P3. The third pitch goes 5.6 in the guidebook, but it was probably the crux pitch, in other words, it was more difficult than the first two. The guidebook says startup a left-facing dihedral. Well, I didn't see any of those. I saw a big right facing dihedral and then a crack about 4 feet to the right of that. The dihedral looked tough, but the crack next to it was good. Later on that pitch, you finally work you're way into a good right facing dihedral with some good stemming moves and a small section where I moved out onto the face for easier climbing. The moves weren't hard here, but smearing stems always seem a little unsecure to me, have fun. Somehow, we combined pitches 3 and 4 in the guidebook together and ended pitch 3 on top of a large ledge in the ridge. The ledge is big enough that you can untie, get a good view of the crowds on the Petit and have a snack.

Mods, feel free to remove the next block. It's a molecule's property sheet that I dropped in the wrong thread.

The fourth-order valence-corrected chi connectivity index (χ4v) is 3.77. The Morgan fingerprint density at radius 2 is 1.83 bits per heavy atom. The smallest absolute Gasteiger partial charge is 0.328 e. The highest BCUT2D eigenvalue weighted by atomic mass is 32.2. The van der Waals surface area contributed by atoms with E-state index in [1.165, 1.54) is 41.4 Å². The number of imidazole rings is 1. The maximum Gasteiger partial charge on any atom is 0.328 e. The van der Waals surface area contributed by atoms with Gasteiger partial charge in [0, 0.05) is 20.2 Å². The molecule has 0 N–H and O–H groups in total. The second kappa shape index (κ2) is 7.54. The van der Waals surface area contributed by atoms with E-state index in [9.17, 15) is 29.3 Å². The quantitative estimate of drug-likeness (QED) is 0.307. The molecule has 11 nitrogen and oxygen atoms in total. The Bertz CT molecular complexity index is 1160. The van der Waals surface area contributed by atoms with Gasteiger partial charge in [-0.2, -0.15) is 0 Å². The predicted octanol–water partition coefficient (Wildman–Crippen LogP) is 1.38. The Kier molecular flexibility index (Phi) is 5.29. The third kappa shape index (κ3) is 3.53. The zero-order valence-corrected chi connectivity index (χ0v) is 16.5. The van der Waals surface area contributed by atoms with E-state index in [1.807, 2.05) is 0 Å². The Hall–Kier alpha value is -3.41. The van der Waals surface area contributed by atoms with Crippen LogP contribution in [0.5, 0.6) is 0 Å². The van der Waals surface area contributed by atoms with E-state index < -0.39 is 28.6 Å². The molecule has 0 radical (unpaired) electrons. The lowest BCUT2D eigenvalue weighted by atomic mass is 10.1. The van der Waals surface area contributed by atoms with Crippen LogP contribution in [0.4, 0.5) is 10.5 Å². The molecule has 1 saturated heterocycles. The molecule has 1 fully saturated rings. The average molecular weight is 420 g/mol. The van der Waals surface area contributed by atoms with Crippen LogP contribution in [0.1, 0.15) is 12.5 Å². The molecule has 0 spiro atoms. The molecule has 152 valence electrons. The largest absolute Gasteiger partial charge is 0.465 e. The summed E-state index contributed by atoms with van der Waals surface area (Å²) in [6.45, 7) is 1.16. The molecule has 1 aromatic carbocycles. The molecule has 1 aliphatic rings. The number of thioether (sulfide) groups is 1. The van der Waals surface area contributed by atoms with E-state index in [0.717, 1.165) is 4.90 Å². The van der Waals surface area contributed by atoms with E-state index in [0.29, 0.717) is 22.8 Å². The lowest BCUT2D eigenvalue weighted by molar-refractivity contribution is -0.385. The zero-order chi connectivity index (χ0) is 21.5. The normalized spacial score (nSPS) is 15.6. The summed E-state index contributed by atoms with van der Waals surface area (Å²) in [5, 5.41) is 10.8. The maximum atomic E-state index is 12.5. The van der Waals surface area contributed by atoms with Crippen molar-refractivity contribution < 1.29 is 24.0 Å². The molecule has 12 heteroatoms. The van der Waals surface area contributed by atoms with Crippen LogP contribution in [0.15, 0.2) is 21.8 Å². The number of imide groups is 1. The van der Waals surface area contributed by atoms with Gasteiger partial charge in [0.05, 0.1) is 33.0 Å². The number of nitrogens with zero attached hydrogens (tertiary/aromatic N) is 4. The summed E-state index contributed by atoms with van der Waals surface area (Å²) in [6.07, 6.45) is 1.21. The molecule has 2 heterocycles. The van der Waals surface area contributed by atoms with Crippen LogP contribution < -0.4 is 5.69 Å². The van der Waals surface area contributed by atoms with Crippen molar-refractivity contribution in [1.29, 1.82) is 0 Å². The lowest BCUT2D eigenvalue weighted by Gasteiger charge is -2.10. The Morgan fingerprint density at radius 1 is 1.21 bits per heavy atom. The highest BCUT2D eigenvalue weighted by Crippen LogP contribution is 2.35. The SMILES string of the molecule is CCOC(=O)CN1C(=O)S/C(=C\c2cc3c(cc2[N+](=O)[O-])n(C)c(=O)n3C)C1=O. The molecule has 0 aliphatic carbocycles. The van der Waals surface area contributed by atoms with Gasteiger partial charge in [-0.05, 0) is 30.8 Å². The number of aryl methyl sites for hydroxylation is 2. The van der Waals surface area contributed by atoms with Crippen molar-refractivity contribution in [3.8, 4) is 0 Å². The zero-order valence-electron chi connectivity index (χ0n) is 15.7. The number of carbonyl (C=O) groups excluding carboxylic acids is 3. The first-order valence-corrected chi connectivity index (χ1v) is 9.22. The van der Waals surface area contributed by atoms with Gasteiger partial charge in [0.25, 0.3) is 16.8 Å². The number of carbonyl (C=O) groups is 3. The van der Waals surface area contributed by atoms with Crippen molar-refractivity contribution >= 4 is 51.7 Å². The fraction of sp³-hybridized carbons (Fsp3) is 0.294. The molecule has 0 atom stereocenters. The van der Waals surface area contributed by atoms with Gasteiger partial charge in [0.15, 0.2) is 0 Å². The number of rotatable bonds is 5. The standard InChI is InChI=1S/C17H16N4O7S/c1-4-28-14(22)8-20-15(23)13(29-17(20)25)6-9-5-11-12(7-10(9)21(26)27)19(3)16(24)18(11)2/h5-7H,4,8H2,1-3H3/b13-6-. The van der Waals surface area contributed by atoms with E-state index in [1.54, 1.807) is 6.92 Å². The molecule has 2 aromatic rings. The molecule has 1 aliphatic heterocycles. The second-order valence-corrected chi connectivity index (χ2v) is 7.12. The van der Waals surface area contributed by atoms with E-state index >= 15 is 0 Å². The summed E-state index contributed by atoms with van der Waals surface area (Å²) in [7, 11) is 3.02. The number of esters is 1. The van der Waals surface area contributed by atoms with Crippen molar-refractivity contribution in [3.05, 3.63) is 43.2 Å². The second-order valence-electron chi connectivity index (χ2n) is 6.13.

P4. Pitch 4 starts up a wide crack, but I hung out on the face for most this, because I think offwidths are about as fun as getting beaten with a rubber hose. The climbing is a lot easier on these last two pitches. Also, the route is completely obvious here as well. The 4th pitch ends on another, somewhat smaller ledge. More people on the Petit...if only they knew what they were missing over here.

P5. On the 5th pitch, there was little more loose rock and hollow holds, so be a little more cautious. From the top of #5, it's a very simple scramble to the summit. Ok, I was roped up, so what? But honestly, it's probably class 2 to the top from here.